Sunday, February 19, 2012

Tonight's TV Talk: 'The Good Wife', 'Shameless', and 'Pan Am'...

TV Talk for Sunday, February 19th 2012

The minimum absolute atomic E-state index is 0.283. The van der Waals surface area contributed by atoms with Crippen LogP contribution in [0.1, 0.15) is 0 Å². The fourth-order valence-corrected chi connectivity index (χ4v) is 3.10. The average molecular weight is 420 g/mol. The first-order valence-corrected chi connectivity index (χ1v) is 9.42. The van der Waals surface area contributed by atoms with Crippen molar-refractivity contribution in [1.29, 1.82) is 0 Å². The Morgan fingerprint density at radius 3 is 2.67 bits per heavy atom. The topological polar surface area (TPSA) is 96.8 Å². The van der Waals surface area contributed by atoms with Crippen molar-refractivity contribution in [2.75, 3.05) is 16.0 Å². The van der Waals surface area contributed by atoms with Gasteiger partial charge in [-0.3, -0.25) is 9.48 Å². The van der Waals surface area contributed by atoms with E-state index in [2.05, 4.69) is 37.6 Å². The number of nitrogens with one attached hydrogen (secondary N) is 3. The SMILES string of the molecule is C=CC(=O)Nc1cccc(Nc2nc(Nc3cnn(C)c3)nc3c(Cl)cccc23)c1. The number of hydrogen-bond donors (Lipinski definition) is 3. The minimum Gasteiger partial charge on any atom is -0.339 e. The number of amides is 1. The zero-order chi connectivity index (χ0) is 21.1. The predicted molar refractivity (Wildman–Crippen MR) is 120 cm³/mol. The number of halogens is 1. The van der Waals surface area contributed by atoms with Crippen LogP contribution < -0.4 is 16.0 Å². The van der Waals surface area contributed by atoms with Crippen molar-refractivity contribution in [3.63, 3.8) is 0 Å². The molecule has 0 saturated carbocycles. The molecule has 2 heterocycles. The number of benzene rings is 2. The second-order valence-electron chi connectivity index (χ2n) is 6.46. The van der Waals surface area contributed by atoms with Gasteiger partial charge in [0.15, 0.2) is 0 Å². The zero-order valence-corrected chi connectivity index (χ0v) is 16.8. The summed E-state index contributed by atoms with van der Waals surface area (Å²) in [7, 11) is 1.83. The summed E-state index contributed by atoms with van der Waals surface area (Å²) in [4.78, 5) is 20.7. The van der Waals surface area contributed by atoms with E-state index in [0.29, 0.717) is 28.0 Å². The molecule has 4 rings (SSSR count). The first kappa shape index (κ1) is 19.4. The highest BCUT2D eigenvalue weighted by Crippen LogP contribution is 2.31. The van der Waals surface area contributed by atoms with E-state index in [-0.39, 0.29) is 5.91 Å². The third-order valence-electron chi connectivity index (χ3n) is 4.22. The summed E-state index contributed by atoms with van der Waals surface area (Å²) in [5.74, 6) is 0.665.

The Good Wife (CBS, 9pm) - S3, Ep15: "Live from Damascus" - There's a lot that could be said about this episode-- from its dabblings in internet privacy laws to misrepresentations, of people in the public eye, to personal changes and turmoil within firms, to the crazy amount of (crazy good) guest stars, but what I am choosing to zero in on is one simple line during the only short exchange between Will (Josh Charles) and Alicia (Julianna Margulies). When he told her that he was stepping back for a few months to avoid being disbarred, she told him she couldn't imagine walking away from practicing law. He pointed out, of course, that she did it once-- years earlier-- and for a much longer amount of time. But her statement spoke volumes about how far she has come since then, or even since the start of this show. This is her life now. And even with the bad stuff that comes along with it-- losing cases or watching the young up-and-comers prepare to take her over-- she wouldn't change it for anything. Of course, this also means she doesn't want to risk losing it. Unlike Will, who was faced with losing it directly and decided to go "balls to the wall," so to speak, in court. Sometimes when you have nothing left to lose you do your best work. Sometimes the judge will still side with the other guy, but at least your client can sleep at night knowing you really fought for them. There was so much goodness, no pun intended, about this episode that I suddenly found myself wishing every week was a Sweeps week. I'd become somewhat disenchanted with the season, but if this is any indicator of things to come, it's going to be all upswing from here (even if Will is not nearly as handy with a bat as Kalinda). Eli (Alan Cumming) caught between two sassy women alone is intriguing enough to keep me interested. He finally met his match, and I can't wait to watch the power shift. Also, finally throwing Alicia and Kalinda (Archie Panjabi) back together? All together now: IT'S ABOUT DAMN TIME!